Confusing Law, Commands and Absolutes

Confusing Law, Commands and Absolutes March 16, 2016

Whenever people express concern to me about honor and shame, they inevitably reemphasize the importance of law. They are nervous that honor-shame threatens to displace “law” as a key biblical theme.

After countless conversations, I’ve realized what the real issue is. (After all, I repeatedly tell them that law is an important idea.) People are afraid that by not stressing law-language, we would relativize right and wrong.

The Law

This is a bad assumption that is based on their confusing law, commands, and absolutes. Even if there is some overlap, they are three distinct concepts.

Typically, this topic comes up when taking about the meaning of sin. I simply want to make a basic point: Describing sin in legal term is completely valid, yet “sin” is bigger than the law-metaphor. It is more than the breaking of a law (even God’s Law).

I know that can be hard for people to grasp. Here are two tips that may help.

1. Don’t Confuse Laws with Commands

Sooner or later, someone will appeal to Gen. 3, saying that Adam and Eve broke God’s law when they ate the fruit. They suggest that humanity broke God’s law in the Garden.

The problem is this: God gave a command, not necessarily a law. A command is only a “law” when one’s metaphorical context is legal. What if we switched metaphors? As Creator, God is also Father. A father’s commands are not inherently reckoned “laws.” We do not typically peak of a child’s disobedience (to parents) as “crimes.” That would mix metaphors.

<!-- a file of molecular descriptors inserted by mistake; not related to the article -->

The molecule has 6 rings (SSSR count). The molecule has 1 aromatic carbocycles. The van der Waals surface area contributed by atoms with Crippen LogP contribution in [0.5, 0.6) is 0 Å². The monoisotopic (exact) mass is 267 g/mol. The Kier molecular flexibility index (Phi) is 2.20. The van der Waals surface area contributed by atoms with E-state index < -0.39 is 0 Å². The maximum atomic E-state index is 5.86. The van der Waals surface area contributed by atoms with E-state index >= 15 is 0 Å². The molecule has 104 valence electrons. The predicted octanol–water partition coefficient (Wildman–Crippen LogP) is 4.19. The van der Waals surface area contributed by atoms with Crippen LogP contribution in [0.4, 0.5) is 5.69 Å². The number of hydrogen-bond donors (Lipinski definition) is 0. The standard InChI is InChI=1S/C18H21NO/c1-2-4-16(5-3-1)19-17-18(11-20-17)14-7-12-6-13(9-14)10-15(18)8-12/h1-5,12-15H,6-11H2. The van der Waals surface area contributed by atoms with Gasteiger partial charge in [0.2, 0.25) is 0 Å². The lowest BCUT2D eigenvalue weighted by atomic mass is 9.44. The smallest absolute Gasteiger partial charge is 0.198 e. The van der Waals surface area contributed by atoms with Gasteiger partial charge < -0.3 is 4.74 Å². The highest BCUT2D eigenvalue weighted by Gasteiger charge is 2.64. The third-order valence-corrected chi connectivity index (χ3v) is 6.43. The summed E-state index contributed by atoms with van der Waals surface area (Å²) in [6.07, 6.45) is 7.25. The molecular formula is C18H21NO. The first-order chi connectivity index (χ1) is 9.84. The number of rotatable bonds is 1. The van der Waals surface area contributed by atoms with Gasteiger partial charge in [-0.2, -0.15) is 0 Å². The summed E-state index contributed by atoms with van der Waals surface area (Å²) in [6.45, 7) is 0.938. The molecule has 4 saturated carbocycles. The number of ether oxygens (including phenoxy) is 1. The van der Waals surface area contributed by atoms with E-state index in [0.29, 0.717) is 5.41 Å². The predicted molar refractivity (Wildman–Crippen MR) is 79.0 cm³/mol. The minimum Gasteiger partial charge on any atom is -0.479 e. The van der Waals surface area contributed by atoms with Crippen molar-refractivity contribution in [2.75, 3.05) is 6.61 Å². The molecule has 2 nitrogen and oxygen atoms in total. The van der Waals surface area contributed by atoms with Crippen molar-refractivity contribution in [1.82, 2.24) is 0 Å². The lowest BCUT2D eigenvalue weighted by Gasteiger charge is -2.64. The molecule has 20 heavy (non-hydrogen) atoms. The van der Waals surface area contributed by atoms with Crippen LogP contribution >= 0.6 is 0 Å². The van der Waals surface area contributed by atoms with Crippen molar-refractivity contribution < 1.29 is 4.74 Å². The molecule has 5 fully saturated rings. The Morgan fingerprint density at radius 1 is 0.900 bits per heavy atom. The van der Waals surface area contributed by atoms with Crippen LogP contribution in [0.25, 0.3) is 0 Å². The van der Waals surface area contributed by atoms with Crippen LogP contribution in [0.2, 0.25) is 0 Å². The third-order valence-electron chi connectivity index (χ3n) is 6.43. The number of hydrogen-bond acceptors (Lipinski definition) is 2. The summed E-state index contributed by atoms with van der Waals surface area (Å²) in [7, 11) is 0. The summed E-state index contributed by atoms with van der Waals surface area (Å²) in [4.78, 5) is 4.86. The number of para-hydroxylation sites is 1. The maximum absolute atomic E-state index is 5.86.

In short, a law can be a command but a command is not necessarily a law.

Credit: Creative Commons 2.0
Credit: Creative Commons 2.0

No doubt, sin can rightly be described as breaking a king’s laws, but we can talk about sin using other metaphors. For instance, it is just as valid to explain sin as dishonoring God.

2. Don’t Confuse Laws with Absolutes

A number of people uphold legal metaphors as a way of protecting an absolute standard of right and wrong. They assume that an honor-shame perspective relativizes moral norms. After all, they suppose, honor and shame depends on context.

What one might fail to see is that laws are just as “relative.” A law only has authority within a certain sphere. As much of the world knows all too well, laws are often created and enforced according to the will of those in power. Thus, the inconsistency common to many legal systems does not people to associate legal metaphors with “absolutes.” If anything, laws may represent arbitrary abuses of power.

In other words, there is no inherent connection between the metaphor of “law” and absolute norms.

But God…

I know how some readers will respond. They will say, “But God is king of all nations, so His commands are absolute laws.” Yes, I agree. That is why legal metaphors are essential for understanding the full breadth of biblical truth.

However, we can emphasize morality and goodness in other ways (besides the law) without devolving into utter relativism. For instance, when our view of what is worthy of honor and shame is oriented upon Christ, we discern what is absolutely glorious and praiseworthy.

Paul’s own words beautifully illustrate the standard by which we should live and thus what we fail to do when we sin.

In 1 Cor 10:31, he says

So, whether you eat or drink, or whatever you do, do all to the glory of God.


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